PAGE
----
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Many of you have undoubtedly heard about the Chain Letter Show. The idea was a robust one—using the existing network of artists, create an international, artist-curated, pop up event at several locations around the world all at the same time. Ten artists were asked, and then they asked ten more, who then asked ten more. It is easy to see how you get to exponentiality very quickly, making this an idea that was clearly both crazy and very fun. How could I not go along for the ride?

On the day designated for dropping off work, my friend George Wingate and I arrived with our own work plus pieces by several of our friends at the Boston location, Samson Projects. By noon there were art objects stacked three and four deep, and a line of artists was starting to form in front. (By some accounts Samson ended up with over 1200 at the end of the day.) It was clear to George and me by mid day that this wasn’t a venue that would work for us or for our friends.

So there we were in the South End, our arms full of gorgeous pieces by artists we love. Then George and I had a “Salon des Refusés” (although in this case the “refusing” was self-inflicted) moment: Let’s decouple from the Chain Letter event and just have our own show: UNCHAINED. The first version of Unchained is here on Slow Muse, followed by a second “in the flesh” installation in George’s beautiful barn gallery in Wenham, just north of Boston, later this summer.

Here are the artists included in this first exhibit: Deborah Barlow, Kelvy Bird, Dennis Cowley, Pam Farrell, Patty Hanlon, Robert Hanlon, Don Howard, Elizabeth Mead, Holly Meade, Paula Overbay, Anne Pelikan, Mary Smith, George Wingate.

Enjoy.

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Deborah Barlow
Pyrre
18 x 18″
mixed media on wood panel

* * * *

Mary Smith
ancient string/fairy
12 1/2″ x 13 1/2″
Collage on paper

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Paula Overbay
Penelope’s Handkerchief
12 x 12″
mixed media on wood panel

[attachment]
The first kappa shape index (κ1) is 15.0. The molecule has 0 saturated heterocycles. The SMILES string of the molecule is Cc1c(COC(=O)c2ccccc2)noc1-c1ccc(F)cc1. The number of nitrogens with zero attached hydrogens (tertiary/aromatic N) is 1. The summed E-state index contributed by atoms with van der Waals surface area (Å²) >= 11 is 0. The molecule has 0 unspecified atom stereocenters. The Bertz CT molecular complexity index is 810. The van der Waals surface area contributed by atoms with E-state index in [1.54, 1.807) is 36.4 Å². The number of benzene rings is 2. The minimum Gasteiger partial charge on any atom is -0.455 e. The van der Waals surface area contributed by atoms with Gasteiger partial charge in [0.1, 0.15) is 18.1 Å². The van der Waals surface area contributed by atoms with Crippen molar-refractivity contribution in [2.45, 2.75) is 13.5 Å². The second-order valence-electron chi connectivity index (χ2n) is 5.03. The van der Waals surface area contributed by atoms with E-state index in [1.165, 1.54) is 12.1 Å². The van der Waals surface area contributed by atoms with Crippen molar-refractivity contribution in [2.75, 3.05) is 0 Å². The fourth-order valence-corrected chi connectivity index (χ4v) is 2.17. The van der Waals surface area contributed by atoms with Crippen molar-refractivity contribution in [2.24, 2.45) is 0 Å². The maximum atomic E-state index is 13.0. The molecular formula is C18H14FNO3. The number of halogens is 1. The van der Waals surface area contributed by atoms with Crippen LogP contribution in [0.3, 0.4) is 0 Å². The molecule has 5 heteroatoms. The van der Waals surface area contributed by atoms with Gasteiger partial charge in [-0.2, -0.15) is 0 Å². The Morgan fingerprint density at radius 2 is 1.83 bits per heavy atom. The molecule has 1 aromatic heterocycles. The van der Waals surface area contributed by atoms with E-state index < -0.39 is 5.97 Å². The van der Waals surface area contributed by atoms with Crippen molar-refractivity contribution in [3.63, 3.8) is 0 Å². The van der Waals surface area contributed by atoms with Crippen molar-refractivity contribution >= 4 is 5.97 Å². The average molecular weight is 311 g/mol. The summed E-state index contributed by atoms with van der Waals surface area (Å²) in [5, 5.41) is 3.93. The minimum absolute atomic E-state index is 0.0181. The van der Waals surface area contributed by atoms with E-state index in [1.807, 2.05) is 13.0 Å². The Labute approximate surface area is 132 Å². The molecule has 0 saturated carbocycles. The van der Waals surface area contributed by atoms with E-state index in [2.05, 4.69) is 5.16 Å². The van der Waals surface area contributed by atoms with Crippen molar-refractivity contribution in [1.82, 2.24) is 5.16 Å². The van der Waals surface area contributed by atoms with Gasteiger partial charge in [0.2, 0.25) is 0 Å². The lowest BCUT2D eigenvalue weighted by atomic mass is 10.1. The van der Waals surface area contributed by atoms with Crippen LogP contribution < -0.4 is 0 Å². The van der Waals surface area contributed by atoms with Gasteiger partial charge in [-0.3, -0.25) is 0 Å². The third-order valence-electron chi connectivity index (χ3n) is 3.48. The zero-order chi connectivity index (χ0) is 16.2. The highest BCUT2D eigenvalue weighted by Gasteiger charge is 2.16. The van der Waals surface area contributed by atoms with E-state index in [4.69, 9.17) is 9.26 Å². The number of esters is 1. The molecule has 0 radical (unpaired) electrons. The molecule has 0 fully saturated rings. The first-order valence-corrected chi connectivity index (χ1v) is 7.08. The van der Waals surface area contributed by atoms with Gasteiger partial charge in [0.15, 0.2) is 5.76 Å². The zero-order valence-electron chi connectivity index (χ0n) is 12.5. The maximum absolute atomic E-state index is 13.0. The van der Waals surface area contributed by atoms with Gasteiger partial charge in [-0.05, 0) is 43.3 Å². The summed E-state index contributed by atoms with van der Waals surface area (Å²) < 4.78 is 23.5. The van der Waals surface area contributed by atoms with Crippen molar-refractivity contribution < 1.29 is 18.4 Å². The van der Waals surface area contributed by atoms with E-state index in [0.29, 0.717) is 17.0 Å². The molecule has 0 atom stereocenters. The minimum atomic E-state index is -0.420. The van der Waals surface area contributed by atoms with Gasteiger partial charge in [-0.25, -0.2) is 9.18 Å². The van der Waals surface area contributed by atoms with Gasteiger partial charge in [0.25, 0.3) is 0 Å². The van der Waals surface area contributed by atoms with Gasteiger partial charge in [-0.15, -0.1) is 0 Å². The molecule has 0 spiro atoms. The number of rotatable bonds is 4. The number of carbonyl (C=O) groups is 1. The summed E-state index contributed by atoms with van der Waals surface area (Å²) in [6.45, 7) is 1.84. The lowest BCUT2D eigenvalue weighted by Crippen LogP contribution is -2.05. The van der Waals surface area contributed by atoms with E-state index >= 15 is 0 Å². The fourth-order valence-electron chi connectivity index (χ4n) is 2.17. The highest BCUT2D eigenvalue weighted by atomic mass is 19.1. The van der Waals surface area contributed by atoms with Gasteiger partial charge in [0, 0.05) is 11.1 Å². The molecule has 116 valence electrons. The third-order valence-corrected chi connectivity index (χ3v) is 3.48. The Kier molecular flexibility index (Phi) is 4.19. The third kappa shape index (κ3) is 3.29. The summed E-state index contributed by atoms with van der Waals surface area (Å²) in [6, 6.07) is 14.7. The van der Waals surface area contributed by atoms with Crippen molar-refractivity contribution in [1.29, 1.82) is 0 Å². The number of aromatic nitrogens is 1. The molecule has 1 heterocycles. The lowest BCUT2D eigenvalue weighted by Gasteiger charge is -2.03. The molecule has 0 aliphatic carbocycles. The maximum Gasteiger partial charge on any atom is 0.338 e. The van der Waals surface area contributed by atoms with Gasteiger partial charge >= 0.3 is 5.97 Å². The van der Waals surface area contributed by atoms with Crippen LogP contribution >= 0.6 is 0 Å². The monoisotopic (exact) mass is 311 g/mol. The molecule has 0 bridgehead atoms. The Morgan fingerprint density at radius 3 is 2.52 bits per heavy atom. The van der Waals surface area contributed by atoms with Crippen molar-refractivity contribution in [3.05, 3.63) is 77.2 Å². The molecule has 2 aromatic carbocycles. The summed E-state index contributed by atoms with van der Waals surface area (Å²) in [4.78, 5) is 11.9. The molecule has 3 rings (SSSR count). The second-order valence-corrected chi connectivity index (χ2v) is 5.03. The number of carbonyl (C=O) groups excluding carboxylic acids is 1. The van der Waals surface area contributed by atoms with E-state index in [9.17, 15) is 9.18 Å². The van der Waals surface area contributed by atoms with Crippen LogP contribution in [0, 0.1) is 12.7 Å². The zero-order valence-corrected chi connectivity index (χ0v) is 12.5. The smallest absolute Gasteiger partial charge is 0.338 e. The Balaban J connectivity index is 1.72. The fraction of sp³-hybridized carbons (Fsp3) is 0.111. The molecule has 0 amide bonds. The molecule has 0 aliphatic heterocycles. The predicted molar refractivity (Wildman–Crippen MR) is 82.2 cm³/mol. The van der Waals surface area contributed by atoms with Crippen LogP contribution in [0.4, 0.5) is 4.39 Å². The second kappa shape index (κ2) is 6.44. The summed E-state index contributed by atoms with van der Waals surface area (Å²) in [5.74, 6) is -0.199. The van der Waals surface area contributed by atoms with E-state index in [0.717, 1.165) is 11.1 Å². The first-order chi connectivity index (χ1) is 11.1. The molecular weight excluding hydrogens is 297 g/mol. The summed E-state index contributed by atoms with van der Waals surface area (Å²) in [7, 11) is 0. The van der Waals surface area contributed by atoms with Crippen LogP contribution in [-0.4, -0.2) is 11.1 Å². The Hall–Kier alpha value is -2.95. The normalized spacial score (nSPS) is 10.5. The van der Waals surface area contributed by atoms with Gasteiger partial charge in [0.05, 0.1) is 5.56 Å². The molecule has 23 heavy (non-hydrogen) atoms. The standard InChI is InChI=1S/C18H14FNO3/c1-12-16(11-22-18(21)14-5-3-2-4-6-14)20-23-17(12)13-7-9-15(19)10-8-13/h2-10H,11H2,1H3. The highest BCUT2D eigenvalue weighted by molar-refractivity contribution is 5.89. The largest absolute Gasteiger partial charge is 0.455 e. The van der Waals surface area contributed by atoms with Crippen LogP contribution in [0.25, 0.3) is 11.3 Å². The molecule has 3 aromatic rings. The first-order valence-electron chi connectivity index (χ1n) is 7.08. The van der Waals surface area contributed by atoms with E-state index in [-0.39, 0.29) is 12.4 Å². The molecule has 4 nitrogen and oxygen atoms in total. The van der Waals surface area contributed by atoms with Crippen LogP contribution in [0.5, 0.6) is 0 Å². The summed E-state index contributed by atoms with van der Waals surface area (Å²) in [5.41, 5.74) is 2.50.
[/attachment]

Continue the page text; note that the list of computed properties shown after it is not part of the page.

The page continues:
* * * *

Elizabeth Mead
Internal Organs
Misc. sizes
Porcelain on wood shelf

* * * *

Pam Farrell
Chinese Whispers
18 x 18″
Beeswax over oil on mulberry paper on wood panel

* * * *

Kelvy Bird
untitled
20 x 20″
Mixed media on paper

* * * *

George Wingate
Adam Grows a Beard
8 x 10″
Acrylic on panel

* * * *

Patty Hanlon
Blue Scenery
5 x 6″
Plexiglass CD box, latex gloves, pigments

* * * *

Robert Hanlon
The Decision
5 x 10″
Pigment and shellac on panel

* * * *

Holly Meade
Young Man Trapped in War
12 x 12″
Woodblock print

* * * *

Don Howard
2010 Christmas Card
5 x 7″
Collage, paper, feather, paint, pen

* * * *

Anne Pelikan
The Lookers
4 x 6″
Paper postcard with sections cut out

* * * *

Dennis Cowley
View from Browns Island 2010
4 x 5″
silver gelatin print (pinhole)


Installation shot of works by Jacob Kassay

Trends, fads, instant celebritism, hype and its own version of insider trading, the art world (seems silly to call it a “world”—I would prefer a name that is more in line with drug trafficking or a proper noun like Wall Street) has always had its version of the tulip bubble running somewhere. Art world high jinx has been with us for some time. One of the latest hypings is a young artist named Jacob Kassay. A year or two ago he was an unknown, but now his work is selling at auction for outrageously high prices. His technique and pieces are not without charm and intrigue, but the hype is deafening. Too much too quickly. It just can’t be a good thing for Kassay’s organic development as an artist.


A welcome note on the front door to the Dark Room, by George Wingate

It is also a story that is in high contrast to an extraordinary experience I had this weekend. George Wingate, an artist I have known for most of my adult life, was offered the use of an empty storefront in Marblehead Massachusetts by a friend for a one day installation. What he assembled— paintings by himself and others, words on 3 x 5 cards, blue masking tape, found objects and even a video loop—was breathtakingly elegant in its simplicity and deeply moving to me personally. Simply called the Dark Room, this pop up installation offered a gently considered nod to the works of a few Wingate-aligned artists like Richard Tuttle, Yoko Ono and Henry Pearson. But George’s installation was as elemental and authentic a homage to his mysterious and complex journey as an artist as you can get. It was funny, it was poignant, it was sobering. And it brought a singular polyphony to his many parts—artist, thinker, seeker, reader, humorist, poet, seer. They were all there to be acknowledged, those disparate parts that have consistently informed and enriched his work over the many years I have known him.

It is hard to adequately describe why the Dark Room succeeded in being both deeply personal and yet larger than life. Without a whiff of manipulation or self-conscious posturing, George offered anyone who was lucky enough to have been invited a fascinating tour of his deep inner life as an artist.But this tour completely sidesteps the over-sharing, confessional, tediously TMI proclivities of our current culture. George takes you down deep with just a few simple objects and some words on a card. That brevity and essentiality is rare because it is hard to do. Very hard.

The number of people who saw the Dark Room is small. No artfanistas were milling around, and there will be no auctioning off of George’s blue masking taped words any time soon. But as for an unforgettably moving, extraordinarily authentic experience of how visual language operates in deep consciousness, this was a hit out of the park.


George Wingate (on the right)